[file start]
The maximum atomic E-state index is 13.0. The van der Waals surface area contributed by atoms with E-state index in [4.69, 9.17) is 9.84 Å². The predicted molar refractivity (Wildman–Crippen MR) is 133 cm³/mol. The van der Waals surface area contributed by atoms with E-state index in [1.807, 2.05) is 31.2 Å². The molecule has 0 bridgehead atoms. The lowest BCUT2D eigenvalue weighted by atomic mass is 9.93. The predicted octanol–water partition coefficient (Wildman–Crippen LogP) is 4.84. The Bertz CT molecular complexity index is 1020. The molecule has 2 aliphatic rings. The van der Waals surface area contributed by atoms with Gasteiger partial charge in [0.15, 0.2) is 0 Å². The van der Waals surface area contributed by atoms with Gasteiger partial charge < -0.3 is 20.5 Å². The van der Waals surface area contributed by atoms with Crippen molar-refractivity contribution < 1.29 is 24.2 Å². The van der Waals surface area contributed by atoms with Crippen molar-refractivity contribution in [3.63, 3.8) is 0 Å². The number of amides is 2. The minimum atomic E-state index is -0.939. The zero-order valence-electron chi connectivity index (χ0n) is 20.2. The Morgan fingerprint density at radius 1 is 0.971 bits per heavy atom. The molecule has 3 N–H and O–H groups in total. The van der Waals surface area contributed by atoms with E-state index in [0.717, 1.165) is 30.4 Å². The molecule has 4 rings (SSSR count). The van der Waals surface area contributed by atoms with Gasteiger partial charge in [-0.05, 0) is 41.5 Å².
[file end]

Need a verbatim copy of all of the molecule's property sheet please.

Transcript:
The maximum atomic E-state index is 13.0. The van der Waals surface area contributed by atoms with E-state index in [4.69, 9.17) is 9.84 Å². The predicted molar refractivity (Wildman–Crippen MR) is 133 cm³/mol. The van der Waals surface area contributed by atoms with E-state index in [1.807, 2.05) is 31.2 Å². The molecule has 0 bridgehead atoms. The lowest BCUT2D eigenvalue weighted by atomic mass is 9.93. The predicted octanol–water partition coefficient (Wildman–Crippen LogP) is 4.84. The Bertz CT molecular complexity index is 1020. The molecule has 2 aliphatic rings. The van der Waals surface area contributed by atoms with Gasteiger partial charge in [0.15, 0.2) is 0 Å². The van der Waals surface area contributed by atoms with Gasteiger partial charge < -0.3 is 20.5 Å². The van der Waals surface area contributed by atoms with Crippen molar-refractivity contribution < 1.29 is 24.2 Å². The van der Waals surface area contributed by atoms with Crippen molar-refractivity contribution in [3.63, 3.8) is 0 Å². The number of amides is 2. The minimum atomic E-state index is -0.939. The zero-order valence-electron chi connectivity index (χ0n) is 20.2. The Morgan fingerprint density at radius 1 is 0.971 bits per heavy atom. The molecule has 3 N–H and O–H groups in total. The van der Waals surface area contributed by atoms with E-state index in [0.717, 1.165) is 30.4 Å². The molecule has 4 rings (SSSR count). The van der Waals surface area contributed by atoms with Gasteiger partial charge in [-0.05, 0) is 41.5 Å².